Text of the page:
Why I angel invest
I’ve been asked this question many times over the past 8 years. As my portfolio has grown, so has my answer to this question. I’m sharing my thought process because perhaps it will nudge some of you to angel invest too!
I consider myself a furiously curious person, and angel investing is one of the most rewarding ways I’ve experienced to satisfy this curiosity.
I was the Founder & CEO of InboxDollars from 2000 to 2019. We were a two-sided marketplace business with consumers on one side (who earned cash rewards for taking surveys, shopping, etc.) and marketers on the other side (who paid us to engage with our consumers in a performance-based model, which we then shared with consumers).
Our Leadership Team started noticing something interesting around 2010: many of our customers were VC-backed startups. It made sense because a common playbook for consumer-facing startups was to build the product, prove PMF, raise capital from investors, and then deploy some/much/most of that capital in paid media to grow quickly. Often times this process repeated itself across many fundraise cycles and resulted in a small startup growing to Unicorn status in just a few years. The product we sold to marketers was access to engaged & motivated consumers, so this was a natural fit. We loved being a part of our customers’ success, and it naturally made us curious about additional business models we might pursue.
One of the business models we considered was investing capital from our corporate balance sheet in Seed/Series A stage companies who could benefit from our distribution product and pricing model. The idea was that we might benefit not only by having stronger relationships with those customers — likely resulting in incremental revenue — but also from potential increases in the value of our equity as well. In theory, the increased value of said equity might even become the primary value driver of our business.
Ultimately, we chose not to pursue this model as part of our corporate strategy. [Side note: I rarely play the “What If?” game when I reflect on my entrepreneurial journey, but this is one topic I still think about. I think this could be a great model for a company that has mass scale of consumer distribution and a long-term horizon (10+ years) for liquidity.] Even though we decided not to pursue this model at InboxDollars, I continued to think about it and eventually decided to start angel investing as a personal hobby in 2013.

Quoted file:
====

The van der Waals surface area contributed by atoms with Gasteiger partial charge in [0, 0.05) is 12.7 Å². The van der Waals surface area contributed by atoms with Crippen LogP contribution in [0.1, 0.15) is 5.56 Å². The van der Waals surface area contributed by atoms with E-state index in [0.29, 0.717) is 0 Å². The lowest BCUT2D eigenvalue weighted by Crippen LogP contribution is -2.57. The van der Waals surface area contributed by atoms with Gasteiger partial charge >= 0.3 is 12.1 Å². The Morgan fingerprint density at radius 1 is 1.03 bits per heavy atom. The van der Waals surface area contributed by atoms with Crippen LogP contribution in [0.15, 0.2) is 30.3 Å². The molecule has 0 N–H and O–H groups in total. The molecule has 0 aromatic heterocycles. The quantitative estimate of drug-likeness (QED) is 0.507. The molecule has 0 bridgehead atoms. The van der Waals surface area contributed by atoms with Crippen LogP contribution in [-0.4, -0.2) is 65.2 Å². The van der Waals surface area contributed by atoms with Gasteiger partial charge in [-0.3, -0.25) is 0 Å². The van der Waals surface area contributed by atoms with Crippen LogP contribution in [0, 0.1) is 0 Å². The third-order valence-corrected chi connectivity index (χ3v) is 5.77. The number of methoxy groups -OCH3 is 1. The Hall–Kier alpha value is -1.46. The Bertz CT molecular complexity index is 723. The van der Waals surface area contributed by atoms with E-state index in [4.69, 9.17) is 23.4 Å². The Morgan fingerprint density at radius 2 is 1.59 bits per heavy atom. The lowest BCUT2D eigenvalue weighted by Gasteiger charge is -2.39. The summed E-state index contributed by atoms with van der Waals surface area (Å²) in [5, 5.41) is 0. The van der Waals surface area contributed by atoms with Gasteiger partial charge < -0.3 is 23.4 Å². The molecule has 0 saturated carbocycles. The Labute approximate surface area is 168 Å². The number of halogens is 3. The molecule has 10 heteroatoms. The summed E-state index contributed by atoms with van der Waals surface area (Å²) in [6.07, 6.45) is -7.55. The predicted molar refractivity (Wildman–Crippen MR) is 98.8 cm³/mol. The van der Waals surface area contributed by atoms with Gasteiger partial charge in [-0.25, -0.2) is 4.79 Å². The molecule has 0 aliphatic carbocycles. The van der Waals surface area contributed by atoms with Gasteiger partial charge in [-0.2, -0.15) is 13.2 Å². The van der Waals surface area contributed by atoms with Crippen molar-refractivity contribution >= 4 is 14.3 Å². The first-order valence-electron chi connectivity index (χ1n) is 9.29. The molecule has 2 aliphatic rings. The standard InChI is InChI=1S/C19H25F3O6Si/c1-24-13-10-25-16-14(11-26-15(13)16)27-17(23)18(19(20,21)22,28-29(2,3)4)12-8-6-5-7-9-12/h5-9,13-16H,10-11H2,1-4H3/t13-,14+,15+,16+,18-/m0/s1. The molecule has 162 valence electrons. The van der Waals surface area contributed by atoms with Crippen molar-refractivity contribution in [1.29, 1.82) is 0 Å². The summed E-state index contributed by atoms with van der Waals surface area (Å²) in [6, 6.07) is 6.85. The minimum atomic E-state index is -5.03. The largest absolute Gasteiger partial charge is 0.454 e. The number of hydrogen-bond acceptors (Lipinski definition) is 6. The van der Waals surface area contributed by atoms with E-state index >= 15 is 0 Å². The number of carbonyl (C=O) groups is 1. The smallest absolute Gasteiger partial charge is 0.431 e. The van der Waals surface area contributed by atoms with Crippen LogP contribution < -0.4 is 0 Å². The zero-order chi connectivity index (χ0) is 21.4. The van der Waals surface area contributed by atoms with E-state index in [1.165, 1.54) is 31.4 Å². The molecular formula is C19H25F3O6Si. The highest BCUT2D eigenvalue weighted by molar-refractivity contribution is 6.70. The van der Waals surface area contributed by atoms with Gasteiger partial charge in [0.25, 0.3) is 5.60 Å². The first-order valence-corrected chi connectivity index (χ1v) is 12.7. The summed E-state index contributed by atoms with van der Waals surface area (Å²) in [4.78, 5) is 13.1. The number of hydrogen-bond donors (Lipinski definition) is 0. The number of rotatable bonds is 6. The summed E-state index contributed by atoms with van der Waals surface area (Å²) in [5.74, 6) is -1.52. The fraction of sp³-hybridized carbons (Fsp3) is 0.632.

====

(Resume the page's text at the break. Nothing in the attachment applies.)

My 2013 answer to “Why?”
When I started angel investing, I knew my objective was two-fold: I wanted to support the startup ecosystem in MN and I wanted to (eventually) have a good financial return on my investments. One without the other would not be success for me. I visualized something like this:
Around 6-12 months into this newfound hobby, something interesting happened: I started learning new things. A lot of new things. I learned something new with each pitch deck, each conversation with a Founder, each term sheet, each stock purchase agreement, each follow on financing, each exit event…
Of course I expected that by angel investing I would learn about angel investing. What I didn’t expect is just how much overlap there would be with my core job responsibilities. My angel investing hobby was making me a better Founder, CEO, and business leader. At first this happened by accident, but once I realized it was happening, I became more intentional about it and that accelerated the learnings even more.
The list of examples was both lengthy as well as impactful to my company. A select few: I learned about new business models; I was better at formulating strategy with our team and sharing it with employees & customers; I was better at hiring and onboarding new employees; I was better at positioning the company to investors/acquirers; and I was better prepared for and more effective in M&A discussions. [Side note: this may be a good topic for a longer post.]
My 2021 answer to “Why?”
I now consider the learnings I get from angel investing not just as some tangential benefit, but rather part of the core value proposition. I label this Professional Development and add to my Venn Diagram like this:
I believe curiosity is one of the most important attributes for an entrepreneur to be successful. I consider myself a furiously curious person, and angel investing is one of the most rewarding ways I’ve experienced to satisfy this curiosity.